Journal Mobile

C Jayawarna, D Atkinson, SV Ahmed, K Leong
Journal Issue: 
Volume 40: Issue 3: 2010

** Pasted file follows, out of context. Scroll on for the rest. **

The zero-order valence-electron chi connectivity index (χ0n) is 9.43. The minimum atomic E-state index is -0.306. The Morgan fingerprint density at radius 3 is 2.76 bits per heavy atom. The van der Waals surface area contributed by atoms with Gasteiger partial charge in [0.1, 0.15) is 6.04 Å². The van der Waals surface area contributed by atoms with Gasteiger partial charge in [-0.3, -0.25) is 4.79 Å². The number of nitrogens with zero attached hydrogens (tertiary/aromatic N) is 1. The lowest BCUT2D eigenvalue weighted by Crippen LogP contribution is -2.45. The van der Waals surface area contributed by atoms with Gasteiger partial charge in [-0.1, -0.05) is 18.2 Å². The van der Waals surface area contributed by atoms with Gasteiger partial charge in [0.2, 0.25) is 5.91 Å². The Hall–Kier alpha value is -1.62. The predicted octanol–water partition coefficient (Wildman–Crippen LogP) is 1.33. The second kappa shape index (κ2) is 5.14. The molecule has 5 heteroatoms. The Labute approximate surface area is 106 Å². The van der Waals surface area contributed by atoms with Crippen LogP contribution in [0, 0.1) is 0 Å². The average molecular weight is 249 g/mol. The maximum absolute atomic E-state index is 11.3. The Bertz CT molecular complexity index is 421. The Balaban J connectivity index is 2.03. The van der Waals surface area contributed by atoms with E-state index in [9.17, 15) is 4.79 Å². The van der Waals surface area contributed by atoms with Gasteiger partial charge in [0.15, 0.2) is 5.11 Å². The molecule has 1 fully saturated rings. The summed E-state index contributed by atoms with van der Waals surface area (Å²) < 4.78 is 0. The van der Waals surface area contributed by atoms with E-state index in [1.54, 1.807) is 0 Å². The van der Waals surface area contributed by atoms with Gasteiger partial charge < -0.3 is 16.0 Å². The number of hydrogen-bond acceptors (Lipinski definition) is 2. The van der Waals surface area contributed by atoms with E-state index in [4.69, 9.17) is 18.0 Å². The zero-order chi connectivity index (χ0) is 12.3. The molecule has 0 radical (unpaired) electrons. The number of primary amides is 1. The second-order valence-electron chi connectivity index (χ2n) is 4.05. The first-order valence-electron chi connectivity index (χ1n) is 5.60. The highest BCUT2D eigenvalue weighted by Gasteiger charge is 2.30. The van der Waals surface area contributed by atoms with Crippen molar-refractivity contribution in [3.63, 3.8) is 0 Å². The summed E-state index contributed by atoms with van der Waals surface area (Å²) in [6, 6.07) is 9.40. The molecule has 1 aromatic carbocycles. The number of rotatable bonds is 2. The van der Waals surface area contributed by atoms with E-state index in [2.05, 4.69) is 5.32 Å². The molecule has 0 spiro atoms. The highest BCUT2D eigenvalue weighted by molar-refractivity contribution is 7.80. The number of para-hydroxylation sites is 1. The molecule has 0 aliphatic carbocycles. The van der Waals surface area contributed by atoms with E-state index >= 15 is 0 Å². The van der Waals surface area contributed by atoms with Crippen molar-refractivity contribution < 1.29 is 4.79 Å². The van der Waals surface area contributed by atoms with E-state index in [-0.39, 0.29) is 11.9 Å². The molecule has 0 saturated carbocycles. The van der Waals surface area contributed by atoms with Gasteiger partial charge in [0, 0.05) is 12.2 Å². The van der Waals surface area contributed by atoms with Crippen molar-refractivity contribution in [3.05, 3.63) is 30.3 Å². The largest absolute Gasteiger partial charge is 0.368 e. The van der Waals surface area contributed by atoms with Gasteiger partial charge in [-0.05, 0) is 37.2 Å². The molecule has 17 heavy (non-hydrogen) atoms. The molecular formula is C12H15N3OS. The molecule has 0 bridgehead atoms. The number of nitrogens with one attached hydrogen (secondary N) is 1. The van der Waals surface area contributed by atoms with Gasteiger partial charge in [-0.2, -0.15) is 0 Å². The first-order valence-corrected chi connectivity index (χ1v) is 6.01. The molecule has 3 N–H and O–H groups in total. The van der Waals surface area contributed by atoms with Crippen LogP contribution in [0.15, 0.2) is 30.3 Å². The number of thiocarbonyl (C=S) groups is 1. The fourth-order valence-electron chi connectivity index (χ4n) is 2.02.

Studies  suggest  that  acute  medicine  units  (AMU)  reduce  inpatient mortality,  length  of  stay  and  re-admissions  and  improve  four-hour  performance targets.  Over  the  past  decade  or  so,  after  evaluating  the  system  in  place,  the  Royal College  of  Physicians  of  London  (RCPL)  has  made  key  recommendations  for  an efficient and effective AMU. This audit reviews the current infrastructure of regional AMUs against those RCPL recommendations in respect of facilities, service provision and  staffing. A  total  of  22  regional  hospitals  in  the  North-West  of  England  were invited to participate in this audit; 19 responded. Two units did not have designated AMU  facilities.  Not  a  single  hospital  met  all  basic  infrastructure  recommendations. Only  four  had  the  recommended  bed  capacity,  nine  had  recommended  cardiac-monitoring  facilities  and  incorporated  ‘short-stay  units’,  13  used  early  warning systems  for  patient  triage  and  six  had  the  recommended  number  of  consultants assigned to AMUs with a designated medical team. Notably, there were suboptimal numbers of allied healthcare professionals in most units. In summary, the majority of the AMUs in the North-West of England lack sufficient resources to meet even the  most  basic  RCPL  recommendations. A  national  in-depth  audit  is  needed  to determine fully the current state and thus guide future health planning.